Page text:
Different opinions offered on a topic can be enlightening, may cause debate and may even cause conflict. I don’t think conflict was the intention of the writer of this article -- "9 Reasons the Obama Girls Are Like Military Kids."
But comparisons are dangerous. Someone almost always misunderstands the point of the comparison. It also seems to describe a shortfall of some sort.
So maybe there is another way to bring us back to a common ground so those of us that read this blog on a regular basis are back to learning it, supporting and encouraging each other.
This is my letter to the First Daughters.
Dear Sasha and Malia,It must be a pleasure and a challenge to lead the life you lead. In one way you are like many of the military kids that serve with their parents. Like my three children, you likely had little choice in the vocation chosen by your parents. It does put you into a position to live a life very different than your peers. This is much like the military kids of the 1 percent that serve in uniform in the U.S. I will also grant that you have had some opportunities that many of your peers will not have. You have met some amazing people and traveled to some parts of our world that are normally inaccessible to the average American.
My challenge in raising my three children over the last 24 years in a military family was to rewrite our challenges into opportunities, to grow through changes that may test us to our limits, and maintain a family connection through long and dangerous separations. My hope is that I did enough to give my kids the tools to handle whatever life may throw at them, even though, much of the time I was struggling with the same things. Did I teach them to make the most of the opportunities they were given? Did they learn to grow roots shallow enough to move every two-three years but deep enough to form lasting connections? Did I teach them to fit in and belong as quickly as possible? Did I teach them to value the many different people they will meet in their life journey? Did I teach them to laugh and cry equally so they could grow and move on when things got hard?
Now they have grown and are making their own way in life. I am watching them as they make decisions, build their own families, and follow their own paths and I am proud to say, that yes, it seems I did teach them those things. They are doing beautifully. It has not been without their own ups and downs, but they have the skills learned in this lifestyle, to recover whatever situation they are faced with.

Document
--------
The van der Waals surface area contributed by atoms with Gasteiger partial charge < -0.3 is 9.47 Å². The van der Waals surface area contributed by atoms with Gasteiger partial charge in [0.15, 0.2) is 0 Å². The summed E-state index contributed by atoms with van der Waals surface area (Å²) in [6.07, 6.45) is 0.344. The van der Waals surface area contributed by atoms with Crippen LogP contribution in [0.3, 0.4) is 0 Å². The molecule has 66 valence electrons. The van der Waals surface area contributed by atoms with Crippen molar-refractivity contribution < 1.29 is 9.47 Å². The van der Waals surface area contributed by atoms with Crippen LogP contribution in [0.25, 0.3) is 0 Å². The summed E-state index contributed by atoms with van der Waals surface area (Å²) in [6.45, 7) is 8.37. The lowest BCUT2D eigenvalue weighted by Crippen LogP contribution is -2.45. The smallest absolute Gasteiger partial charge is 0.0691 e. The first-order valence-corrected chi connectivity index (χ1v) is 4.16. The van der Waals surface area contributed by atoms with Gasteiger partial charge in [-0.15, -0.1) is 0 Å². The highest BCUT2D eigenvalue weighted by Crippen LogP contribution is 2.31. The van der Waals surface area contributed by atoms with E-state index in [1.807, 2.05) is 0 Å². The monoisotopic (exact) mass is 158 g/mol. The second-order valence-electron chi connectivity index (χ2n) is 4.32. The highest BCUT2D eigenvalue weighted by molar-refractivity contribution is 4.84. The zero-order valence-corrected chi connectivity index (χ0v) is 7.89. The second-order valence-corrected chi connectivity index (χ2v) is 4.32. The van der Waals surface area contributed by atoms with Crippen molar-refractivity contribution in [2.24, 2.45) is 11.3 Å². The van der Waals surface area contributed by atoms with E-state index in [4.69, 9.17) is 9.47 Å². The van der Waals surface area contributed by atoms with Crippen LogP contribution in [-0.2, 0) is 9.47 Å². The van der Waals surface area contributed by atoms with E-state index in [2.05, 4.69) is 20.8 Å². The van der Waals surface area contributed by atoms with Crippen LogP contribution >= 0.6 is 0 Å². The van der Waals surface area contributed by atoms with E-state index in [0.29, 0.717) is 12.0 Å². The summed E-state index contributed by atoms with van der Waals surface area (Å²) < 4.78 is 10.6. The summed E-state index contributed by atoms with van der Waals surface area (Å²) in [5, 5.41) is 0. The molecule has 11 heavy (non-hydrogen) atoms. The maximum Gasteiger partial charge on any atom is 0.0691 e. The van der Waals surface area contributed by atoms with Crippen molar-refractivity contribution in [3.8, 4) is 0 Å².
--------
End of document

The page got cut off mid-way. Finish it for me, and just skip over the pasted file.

I am sure your own parents struggle with many of the same questions and concerns any parent has when raising children in the 21st century, regardless of privilege or the house you live in. I challenge you to take the amazing opportunities you have been given and learn through them as well. Use your experiences to find your path in life and face your own unique challenges.
A vast chasm seems to separate our two very different lifestyles with the only bridge being how we learn from each through our different lifestyles. Celebrate our differences, grow through them, and continue to grow into graceful young women.
Thank you and with kindest regards, Milinda Rau Military wife and mom
Milinda Rau has been a Marine Corps spouse for 24 years and followed her Marine across the country three times and then to the other side of the world for the last two-and-a-half years. She has three amazing kids and two adorable grandkids. Although they got a late start in the Marine Corps, she has come to love this life. She is passionate about seeing the glass half-full and approaching life as something to learn from and not let it beat me down. She tries to do that by supporting the spouses around her and as a mentor and a trainer (professionally) but right now she is trying to adjust to the empty nest syndrome.